The ocean plays a central role in the Earth system. It regulates geophysical processes and is thus crucial to understand the pace of global change. It is also the largest ecosystem and thus host of biodiversity. Understanding the interactions among physical, natural, and human processes, how they evolve in time and how they participate in the functioning of ecosystems is thus of crucial importance. The development of novel techniques under the umbrella of Big Data analytics and Data science offers new opportunities for complex systems to analyze the Ocean system. We will present opportunities and challenges for complex systems in this context and in particular recent advances in the analysis of the largest multi-taxa marine megafauna tracking dataset recently assembled.Short bio
Maastricht University Netherlands
Taming the Wild West of Social Media: The Digital Services Act and its Effects on Computational Social Science
The surge in social media use over the last decade brought a host of unintended and unanticipated complications, such as disinformation, polarization, and undisclosed content monetization. Some of these problems can be traced back to the lack of regulation governing the digital interactions, algorithmic decisions, monetization, and business strategies that shape the social media landscape. In an effort to address these issues, the European Union has recently approved the Digital Services Act (DSA), aiming to better regulate online spaces, including social media platforms. This talk will delve into challenges and opportunities that the implementation and enforcement of the DSA may bring for computational social scientists.Short bio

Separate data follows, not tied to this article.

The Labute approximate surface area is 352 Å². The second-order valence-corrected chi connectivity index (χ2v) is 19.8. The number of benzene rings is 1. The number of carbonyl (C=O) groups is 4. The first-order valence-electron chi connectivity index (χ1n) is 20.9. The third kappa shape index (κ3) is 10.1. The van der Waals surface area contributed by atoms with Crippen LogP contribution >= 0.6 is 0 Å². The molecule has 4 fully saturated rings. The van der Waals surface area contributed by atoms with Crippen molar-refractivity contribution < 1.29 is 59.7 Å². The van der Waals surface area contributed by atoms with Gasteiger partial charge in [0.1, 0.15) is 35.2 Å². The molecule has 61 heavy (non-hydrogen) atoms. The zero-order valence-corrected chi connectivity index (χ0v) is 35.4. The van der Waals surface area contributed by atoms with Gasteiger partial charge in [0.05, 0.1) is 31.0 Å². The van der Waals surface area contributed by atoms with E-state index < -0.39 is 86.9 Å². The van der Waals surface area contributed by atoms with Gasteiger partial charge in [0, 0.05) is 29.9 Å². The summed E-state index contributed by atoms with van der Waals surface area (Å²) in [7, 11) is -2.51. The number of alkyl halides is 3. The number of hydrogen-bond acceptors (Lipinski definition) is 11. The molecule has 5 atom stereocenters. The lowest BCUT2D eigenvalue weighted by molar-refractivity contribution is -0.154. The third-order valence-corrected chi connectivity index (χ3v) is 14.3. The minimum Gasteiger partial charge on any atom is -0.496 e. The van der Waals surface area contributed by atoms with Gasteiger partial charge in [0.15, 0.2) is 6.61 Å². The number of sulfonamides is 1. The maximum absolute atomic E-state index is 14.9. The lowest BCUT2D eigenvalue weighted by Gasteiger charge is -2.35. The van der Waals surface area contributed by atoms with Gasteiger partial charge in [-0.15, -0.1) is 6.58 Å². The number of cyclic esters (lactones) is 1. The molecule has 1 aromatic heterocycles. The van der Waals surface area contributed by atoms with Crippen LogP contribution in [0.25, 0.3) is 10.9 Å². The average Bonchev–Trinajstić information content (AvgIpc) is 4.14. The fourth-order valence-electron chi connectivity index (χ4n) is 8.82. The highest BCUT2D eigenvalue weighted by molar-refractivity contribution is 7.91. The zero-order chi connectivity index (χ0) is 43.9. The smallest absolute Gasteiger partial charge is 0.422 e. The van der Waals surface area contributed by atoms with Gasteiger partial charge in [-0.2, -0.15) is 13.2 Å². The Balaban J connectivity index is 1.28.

Rosario N. Mantegna
Palermo University Italy
Social anatomy of a financial bubble
The study of financial bubbles is a highly controversial topics in economics and finance. Despite a large number of economic analyses, anecdotal evidence and increased theoretical attention, the quantitative monitoring and modeling of financial bubbles still miss standards broadly accepted by scholars. Our study focuses on the famous dotcom bubble that inflated financial markets during the period 1995-2000. Specifically, we investigate Nokia share ownership during the onset of the bubble and during its aftermath up to 2010 by investigating a unique database that tracks the financial ownership of all Finnish legal entities. We document a persistent flow of investment from foreign investors in the Nokia company during the inflation period of the bubble. This is a typical anecdotical scenario observed in the setting of financial bubbles. A second fundamental observation concerns the number of Finnish investors having an open investment position in Nokia at a given day. This number increased more than exponentially during the 1998-2000, reflecting a dramatic raise of attention at a country-wise level during bubble inflation. We exploit the unique combination of studying a multinational company that was among worldwide protagonists during dotcom bubble and a complete coverage of daily financial ownerships for all Finnish investors. The distribution of investment gains and losses was strongly inhomogeneous across different categories of investors. Financial professionals were better equipped to obtain gains during bubble inflation and limit losses when the bubble bursts. On the contrary, investors with limited financial expertise gained during bubble inflation but incurred in significant losses — or struggled to limit them — after the bubble burst.